And our pitching was spectacular.  Another five-star start from Wakefield.  He pitched six innings, gave up only two runs on four hits with four walks and three strikeouts, inflating his ERA slightly to 2.92.  Delcarmen and Saito were both perfect, but Lopez gave up a run in between.  I don’t know what changed between last year and this year; last year he was so consistently solid, and this year he’s just not.  But I hope he figures it out and fixes it.

On behalf of Red Sox Nation, I’d like to express my condolences to the DiMaggio family for the loss of Dom DiMaggio today.  Dom was a good man, a great player, and a Teammate, right there beside Johnny Pesky, Bobby Doerr, and Ted Williams.  One of the masters.  We’ll remember you, buddy.  We’ll definitely remember you.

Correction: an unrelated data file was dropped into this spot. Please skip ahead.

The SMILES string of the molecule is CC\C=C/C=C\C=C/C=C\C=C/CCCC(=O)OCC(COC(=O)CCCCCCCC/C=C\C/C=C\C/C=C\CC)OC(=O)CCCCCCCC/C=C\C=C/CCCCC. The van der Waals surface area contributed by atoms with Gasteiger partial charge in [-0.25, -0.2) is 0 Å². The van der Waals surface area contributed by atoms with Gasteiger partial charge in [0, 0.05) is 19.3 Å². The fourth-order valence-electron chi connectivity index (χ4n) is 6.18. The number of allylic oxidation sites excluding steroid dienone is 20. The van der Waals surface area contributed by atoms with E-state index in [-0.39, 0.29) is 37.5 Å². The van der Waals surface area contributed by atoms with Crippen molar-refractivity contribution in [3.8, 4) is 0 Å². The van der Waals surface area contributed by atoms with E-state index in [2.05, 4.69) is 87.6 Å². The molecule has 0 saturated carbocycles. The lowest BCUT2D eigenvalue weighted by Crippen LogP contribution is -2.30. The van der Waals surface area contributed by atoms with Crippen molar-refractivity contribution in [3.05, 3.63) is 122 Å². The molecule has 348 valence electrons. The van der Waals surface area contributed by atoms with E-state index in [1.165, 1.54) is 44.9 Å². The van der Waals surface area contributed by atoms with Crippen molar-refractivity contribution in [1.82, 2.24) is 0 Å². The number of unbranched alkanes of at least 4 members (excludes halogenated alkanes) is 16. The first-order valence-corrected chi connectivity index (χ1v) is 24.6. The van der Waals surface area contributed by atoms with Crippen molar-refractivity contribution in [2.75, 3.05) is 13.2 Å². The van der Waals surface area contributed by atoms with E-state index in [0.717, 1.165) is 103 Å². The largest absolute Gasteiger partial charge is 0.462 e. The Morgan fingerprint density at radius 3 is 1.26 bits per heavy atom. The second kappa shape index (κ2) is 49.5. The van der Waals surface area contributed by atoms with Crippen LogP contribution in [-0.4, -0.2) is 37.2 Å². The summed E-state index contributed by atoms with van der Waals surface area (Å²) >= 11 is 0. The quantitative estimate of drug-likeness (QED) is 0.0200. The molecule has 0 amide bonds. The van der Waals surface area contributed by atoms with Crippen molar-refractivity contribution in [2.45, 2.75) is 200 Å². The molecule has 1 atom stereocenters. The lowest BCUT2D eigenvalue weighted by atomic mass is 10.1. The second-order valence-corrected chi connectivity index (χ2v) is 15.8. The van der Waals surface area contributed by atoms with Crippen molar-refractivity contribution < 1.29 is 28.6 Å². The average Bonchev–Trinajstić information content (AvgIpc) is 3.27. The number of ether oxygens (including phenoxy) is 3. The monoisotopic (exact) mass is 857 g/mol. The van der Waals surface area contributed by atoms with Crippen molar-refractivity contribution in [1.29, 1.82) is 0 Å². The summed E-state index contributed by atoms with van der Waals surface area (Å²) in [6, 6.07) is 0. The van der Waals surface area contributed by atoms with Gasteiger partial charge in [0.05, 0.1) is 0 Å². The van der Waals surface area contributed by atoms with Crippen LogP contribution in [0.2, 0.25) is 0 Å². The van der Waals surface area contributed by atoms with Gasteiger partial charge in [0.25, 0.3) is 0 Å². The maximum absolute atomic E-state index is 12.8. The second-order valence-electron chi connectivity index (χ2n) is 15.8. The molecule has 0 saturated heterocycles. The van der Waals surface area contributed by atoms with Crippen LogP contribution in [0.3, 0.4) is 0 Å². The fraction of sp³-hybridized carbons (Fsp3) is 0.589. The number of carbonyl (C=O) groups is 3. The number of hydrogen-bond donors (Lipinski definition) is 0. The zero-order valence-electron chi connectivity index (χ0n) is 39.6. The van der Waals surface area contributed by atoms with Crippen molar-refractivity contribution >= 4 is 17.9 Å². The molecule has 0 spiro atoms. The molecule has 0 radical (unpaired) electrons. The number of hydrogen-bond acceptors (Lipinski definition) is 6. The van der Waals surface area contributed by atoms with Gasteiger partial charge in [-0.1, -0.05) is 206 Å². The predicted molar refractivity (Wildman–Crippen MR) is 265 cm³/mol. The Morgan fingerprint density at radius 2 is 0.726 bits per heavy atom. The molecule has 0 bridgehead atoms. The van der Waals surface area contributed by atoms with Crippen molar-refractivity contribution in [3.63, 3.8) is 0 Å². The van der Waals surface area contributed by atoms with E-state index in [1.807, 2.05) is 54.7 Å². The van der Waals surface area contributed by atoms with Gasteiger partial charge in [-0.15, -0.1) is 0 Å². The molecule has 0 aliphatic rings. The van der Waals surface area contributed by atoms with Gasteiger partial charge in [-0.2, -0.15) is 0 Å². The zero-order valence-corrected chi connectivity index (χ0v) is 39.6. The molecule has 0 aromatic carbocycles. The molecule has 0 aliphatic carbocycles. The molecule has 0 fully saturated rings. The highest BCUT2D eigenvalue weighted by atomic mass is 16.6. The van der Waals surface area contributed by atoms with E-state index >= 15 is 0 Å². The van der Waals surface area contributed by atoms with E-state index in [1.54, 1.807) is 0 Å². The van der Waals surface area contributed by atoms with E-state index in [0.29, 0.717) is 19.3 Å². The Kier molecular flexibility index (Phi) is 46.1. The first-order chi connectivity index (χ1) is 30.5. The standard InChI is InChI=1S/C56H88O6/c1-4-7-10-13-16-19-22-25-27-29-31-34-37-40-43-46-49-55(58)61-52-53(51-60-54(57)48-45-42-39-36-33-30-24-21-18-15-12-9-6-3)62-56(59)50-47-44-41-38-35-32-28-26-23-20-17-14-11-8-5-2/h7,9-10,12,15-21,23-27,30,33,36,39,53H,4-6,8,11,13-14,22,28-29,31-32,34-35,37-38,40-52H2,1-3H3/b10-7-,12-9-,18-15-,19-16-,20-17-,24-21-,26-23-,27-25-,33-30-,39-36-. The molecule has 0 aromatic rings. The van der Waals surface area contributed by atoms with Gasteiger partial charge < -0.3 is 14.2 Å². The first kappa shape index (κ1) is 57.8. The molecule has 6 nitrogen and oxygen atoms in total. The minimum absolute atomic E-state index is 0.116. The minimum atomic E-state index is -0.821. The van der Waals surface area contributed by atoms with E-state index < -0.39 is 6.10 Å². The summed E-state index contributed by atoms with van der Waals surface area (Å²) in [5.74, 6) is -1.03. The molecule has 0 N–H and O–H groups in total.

So now we move to within one game of Toronto and we go into tonight’s game with the Rays with a huge amount of momentum.  And we’re at home for this one.  Shields at Penny.  If Penny holds it together, breaking his pattern of good start alternating with bad start, that would be great.  If he doesn’t, that wouldn’t be great, but at least we know we can score all the runs we need!